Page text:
It's not just how much excess fat you have, but where it's located
An extensive research study (1) links waist fat with early death. "The most important result of our study is the finding that not just being overweight, but also the distribution of body fat, affects the risk of premature death," says lead author Tobias Pischon from the German Institute of Human Nutrition.
Death risk increased with waist circumference, regardless of whether the participants were overweight or not. "Our study shows that accumulating excess fat around your middle can put your health at risk even if your weight is normal," he says. "There aren't many simple individual characteristics that can increase a person's risk of premature death to this extent, independent of smoking and drinking."
Researchers examined data on 359,387 European adults over a period of nearly ten years. This was one of the largest, longest health studies in the world - the ongoing European Prospective Investigation into Cancer and Nutrition (EPIC) health study. During the follow-up period, 14,723 of the study participants died.
Belly Fat is BAD
Excess belly fat has long been associated with an increased risk of heart disease, strokes and diabetes. However, more recent research also suggests a link between abdominal fat and a range of other diseases, including diabetes, some cancers and even age-related dementias.
University of Michigan cardiologist and research scientist Daniel Eitzman commented that belly fat (also known as visceral fat) produces more inflammation than fat found in other parts of the body. Inflammation likely plays a key role in heart disease and a host of other chronic diseases. He said that measurement of waist circumference or waist-to-hip ratio is important for assessing the risk of inflammation-driven diseases.
Pischon and his team used two measures of abdominal obesity - waist circumference and waist-to-hip ratio. They discovered that waist circumference and waist-to-hip measurements were a major health and early death predictor, even if you are not overweight. After adjusting for being overweight as measured by body mass index (BMI), they found that:
- Men and women with the largest waists (more than 40 inches / 102 cm for men and 35 inches / 89 cm for women) had roughly doubled the risk of premature death as men and women with the smallest waists (less than 34 inches / 86 cm for men and 28 inches / 71 cm for women)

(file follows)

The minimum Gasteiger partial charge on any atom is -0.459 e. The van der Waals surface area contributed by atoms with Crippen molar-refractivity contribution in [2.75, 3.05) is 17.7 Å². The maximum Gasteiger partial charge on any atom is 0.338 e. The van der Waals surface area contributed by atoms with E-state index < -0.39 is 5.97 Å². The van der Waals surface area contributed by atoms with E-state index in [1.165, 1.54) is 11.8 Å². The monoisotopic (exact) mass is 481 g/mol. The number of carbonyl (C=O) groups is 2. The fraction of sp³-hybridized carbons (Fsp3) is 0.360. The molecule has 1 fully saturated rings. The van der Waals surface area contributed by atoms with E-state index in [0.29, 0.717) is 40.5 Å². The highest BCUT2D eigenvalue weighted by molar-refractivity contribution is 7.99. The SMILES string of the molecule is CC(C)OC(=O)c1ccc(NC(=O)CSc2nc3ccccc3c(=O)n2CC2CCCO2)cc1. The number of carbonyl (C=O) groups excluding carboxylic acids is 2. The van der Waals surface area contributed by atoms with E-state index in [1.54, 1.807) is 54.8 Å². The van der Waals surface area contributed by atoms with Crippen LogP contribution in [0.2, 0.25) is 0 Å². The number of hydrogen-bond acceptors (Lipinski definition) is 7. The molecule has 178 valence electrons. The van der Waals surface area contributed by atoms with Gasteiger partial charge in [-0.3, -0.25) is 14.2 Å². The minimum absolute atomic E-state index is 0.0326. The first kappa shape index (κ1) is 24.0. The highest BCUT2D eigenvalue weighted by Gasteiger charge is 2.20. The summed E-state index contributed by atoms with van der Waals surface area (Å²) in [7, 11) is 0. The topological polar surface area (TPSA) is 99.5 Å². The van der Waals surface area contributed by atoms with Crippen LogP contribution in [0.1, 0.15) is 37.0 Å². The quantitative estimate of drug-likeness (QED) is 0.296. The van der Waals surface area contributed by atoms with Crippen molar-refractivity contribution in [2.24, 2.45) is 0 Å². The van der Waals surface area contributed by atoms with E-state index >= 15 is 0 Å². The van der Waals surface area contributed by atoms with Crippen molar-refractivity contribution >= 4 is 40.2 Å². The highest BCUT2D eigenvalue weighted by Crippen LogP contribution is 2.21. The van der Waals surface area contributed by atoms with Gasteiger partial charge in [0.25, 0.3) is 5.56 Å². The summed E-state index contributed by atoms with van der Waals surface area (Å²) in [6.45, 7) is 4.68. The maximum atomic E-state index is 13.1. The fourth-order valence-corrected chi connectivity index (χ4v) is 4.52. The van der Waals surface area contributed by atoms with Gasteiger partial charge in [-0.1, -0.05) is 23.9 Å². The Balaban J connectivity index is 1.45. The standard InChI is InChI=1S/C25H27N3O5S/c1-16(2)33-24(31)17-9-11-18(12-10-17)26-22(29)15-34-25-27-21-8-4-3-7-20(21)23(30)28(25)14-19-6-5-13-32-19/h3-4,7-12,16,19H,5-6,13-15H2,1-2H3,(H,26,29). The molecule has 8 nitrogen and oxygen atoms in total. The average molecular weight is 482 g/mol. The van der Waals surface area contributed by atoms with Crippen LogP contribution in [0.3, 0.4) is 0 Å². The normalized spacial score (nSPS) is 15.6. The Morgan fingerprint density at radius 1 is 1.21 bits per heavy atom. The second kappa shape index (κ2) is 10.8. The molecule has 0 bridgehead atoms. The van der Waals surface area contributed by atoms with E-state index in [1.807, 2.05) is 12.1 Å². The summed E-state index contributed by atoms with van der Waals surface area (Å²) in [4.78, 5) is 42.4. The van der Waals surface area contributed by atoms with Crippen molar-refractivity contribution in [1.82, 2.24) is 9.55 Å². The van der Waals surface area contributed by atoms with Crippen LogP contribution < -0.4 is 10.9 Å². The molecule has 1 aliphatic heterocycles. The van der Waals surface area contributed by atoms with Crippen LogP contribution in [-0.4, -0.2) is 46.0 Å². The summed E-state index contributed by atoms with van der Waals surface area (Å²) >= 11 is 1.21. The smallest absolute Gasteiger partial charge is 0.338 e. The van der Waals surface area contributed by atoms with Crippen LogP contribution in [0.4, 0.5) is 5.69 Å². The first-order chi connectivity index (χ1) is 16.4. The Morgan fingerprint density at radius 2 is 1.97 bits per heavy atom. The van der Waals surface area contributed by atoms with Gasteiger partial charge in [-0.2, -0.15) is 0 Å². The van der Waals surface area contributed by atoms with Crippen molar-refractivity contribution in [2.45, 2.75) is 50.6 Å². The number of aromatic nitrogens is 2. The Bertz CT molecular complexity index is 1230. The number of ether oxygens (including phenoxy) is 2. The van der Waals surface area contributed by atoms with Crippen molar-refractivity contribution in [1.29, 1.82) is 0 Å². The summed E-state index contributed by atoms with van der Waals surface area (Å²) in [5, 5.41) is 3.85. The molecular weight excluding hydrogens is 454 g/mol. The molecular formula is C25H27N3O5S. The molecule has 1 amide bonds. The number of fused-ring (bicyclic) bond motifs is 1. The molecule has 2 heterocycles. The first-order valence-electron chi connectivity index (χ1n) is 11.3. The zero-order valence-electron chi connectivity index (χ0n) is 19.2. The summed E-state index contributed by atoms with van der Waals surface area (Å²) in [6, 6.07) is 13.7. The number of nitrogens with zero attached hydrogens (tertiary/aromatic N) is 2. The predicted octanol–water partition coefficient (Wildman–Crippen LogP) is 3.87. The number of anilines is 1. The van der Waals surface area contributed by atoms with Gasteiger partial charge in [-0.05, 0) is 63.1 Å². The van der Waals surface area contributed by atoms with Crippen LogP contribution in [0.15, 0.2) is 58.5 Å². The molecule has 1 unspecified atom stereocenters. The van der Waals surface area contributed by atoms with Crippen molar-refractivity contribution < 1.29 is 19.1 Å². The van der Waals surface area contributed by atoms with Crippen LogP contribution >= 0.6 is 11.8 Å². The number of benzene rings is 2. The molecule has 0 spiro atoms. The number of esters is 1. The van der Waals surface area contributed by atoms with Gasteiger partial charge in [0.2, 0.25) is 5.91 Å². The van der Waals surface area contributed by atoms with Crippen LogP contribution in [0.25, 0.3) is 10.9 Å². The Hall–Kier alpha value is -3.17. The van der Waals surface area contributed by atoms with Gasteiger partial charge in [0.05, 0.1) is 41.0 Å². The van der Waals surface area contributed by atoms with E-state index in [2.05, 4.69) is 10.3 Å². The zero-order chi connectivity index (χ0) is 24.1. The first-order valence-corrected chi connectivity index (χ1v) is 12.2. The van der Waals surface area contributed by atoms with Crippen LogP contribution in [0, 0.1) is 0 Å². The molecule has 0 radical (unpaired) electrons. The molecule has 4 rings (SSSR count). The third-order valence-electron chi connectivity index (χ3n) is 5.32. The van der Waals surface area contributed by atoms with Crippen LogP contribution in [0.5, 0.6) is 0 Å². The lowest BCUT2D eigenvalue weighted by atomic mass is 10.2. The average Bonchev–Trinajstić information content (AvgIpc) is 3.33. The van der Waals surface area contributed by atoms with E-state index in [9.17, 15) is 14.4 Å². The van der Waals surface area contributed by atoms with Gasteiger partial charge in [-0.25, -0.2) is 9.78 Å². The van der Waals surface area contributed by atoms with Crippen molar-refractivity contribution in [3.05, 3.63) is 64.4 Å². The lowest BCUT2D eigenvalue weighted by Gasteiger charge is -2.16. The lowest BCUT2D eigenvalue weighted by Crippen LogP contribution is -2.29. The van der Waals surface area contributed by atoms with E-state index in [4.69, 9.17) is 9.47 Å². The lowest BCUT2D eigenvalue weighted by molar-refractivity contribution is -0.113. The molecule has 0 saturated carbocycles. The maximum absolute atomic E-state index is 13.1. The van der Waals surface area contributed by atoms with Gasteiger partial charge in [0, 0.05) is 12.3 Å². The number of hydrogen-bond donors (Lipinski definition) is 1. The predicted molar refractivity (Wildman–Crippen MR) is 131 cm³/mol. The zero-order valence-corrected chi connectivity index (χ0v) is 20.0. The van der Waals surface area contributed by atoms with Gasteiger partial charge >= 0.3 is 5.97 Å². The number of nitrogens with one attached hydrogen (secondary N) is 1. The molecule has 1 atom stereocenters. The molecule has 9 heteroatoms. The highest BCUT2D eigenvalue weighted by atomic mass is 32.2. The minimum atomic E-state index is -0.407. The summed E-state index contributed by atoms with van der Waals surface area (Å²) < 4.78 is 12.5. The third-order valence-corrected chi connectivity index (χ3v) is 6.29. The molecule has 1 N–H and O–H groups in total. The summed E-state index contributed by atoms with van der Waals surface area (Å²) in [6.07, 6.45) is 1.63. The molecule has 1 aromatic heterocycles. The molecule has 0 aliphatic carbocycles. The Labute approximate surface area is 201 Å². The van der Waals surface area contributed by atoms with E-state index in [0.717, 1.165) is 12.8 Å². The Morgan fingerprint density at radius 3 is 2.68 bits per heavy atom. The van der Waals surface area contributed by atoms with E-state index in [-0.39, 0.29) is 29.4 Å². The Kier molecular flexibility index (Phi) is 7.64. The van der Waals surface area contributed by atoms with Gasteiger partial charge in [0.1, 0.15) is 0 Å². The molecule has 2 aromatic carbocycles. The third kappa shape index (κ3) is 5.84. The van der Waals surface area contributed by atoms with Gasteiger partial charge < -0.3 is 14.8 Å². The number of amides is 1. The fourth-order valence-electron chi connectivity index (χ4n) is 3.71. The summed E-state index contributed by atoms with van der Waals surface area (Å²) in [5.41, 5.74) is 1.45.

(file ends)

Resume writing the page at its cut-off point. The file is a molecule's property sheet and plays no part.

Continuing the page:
- Each 2" / 5 cm increase in waist circumference size increased the risk of death by 17 percent in men and 13 percent in women
- Waist-to-hip ratio also strongly predicted mortality
This finding should encourage doctors to measure patients' waists as well as their weight and BMI on routine visits. The approach to diet and exercise in Grow Youthful is ideal for reducing this type of fat and gaining many healthy years.
The good news is that you don't need to spend any money or wait ages to test yourself. So how do you tell if you have excessive belly fat?
- To measure your waist circumference, place a tape measure around your waist at the smallest point, which is usually just above the navel. A waist size of 40 inches / 102 cm in men and 35 inches / 89 cm in women is generally considered to indicate increased health risk
- Waist-to-hip ratio is calculated by measuring your waist at the smallest point and your hips at the widest point - usually at the widest part of the buttocks - and dividing the waist measurement by the hip measurement. A waist-to-hip ratio of greater than 0.9 for men and 0.8 for women is generally considered high risk
Says Riboli: "If you have a large waist, you probably need to increase the amount of exercise you do every day, avoid excessive alcohol consumption and improve your diet. This could make a huge difference in reducing your risk of an early death."
1. Pischon, Tobias. General and Abdominal Adiposity and Risk of Death in Europe.
The The New England Journal of Medicine, Nov. 12, 2008; vol 359: pp 2105-2120